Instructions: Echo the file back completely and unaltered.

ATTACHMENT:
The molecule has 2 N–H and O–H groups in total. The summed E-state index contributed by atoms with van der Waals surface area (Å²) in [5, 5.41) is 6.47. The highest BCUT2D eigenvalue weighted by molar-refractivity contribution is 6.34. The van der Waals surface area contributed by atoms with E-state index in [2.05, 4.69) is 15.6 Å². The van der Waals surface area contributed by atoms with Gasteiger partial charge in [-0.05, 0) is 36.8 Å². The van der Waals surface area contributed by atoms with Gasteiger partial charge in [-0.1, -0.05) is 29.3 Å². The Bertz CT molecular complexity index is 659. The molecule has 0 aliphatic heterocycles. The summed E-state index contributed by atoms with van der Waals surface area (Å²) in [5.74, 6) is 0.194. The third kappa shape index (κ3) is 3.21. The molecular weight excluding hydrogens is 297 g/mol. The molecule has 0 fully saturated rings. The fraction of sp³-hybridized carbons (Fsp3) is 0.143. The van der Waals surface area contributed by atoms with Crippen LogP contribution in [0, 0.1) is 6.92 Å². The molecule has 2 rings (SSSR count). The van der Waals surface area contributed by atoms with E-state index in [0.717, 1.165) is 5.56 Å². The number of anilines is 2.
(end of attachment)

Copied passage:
The molecule has 2 N–H and O–H groups in total. The summed E-state index contributed by atoms with van der Waals surface area (Å²) in [5, 5.41) is 6.47. The highest BCUT2D eigenvalue weighted by molar-refractivity contribution is 6.34. The van der Waals surface area contributed by atoms with E-state index in [2.05, 4.69) is 15.6 Å². The van der Waals surface area contributed by atoms with Gasteiger partial charge in [-0.05, 0) is 36.8 Å². The van der Waals surface area contributed by atoms with Gasteiger partial charge in [-0.1, -0.05) is 29.3 Å². The Bertz CT molecular complexity index is 659. The molecule has 0 aliphatic heterocycles. The summed E-state index contributed by atoms with van der Waals surface area (Å²) in [5.74, 6) is 0.194. The third kappa shape index (κ3) is 3.21. The molecular weight excluding hydrogens is 297 g/mol. The molecule has 0 fully saturated rings. The fraction of sp³-hybridized carbons (Fsp3) is 0.143. The van der Waals surface area contributed by atoms with Crippen LogP contribution in [0, 0.1) is 6.92 Å². The molecule has 2 rings (SSSR count). The van der Waals surface area contributed by atoms with E-state index in [0.717, 1.165) is 5.56 Å². The number of anilines is 2.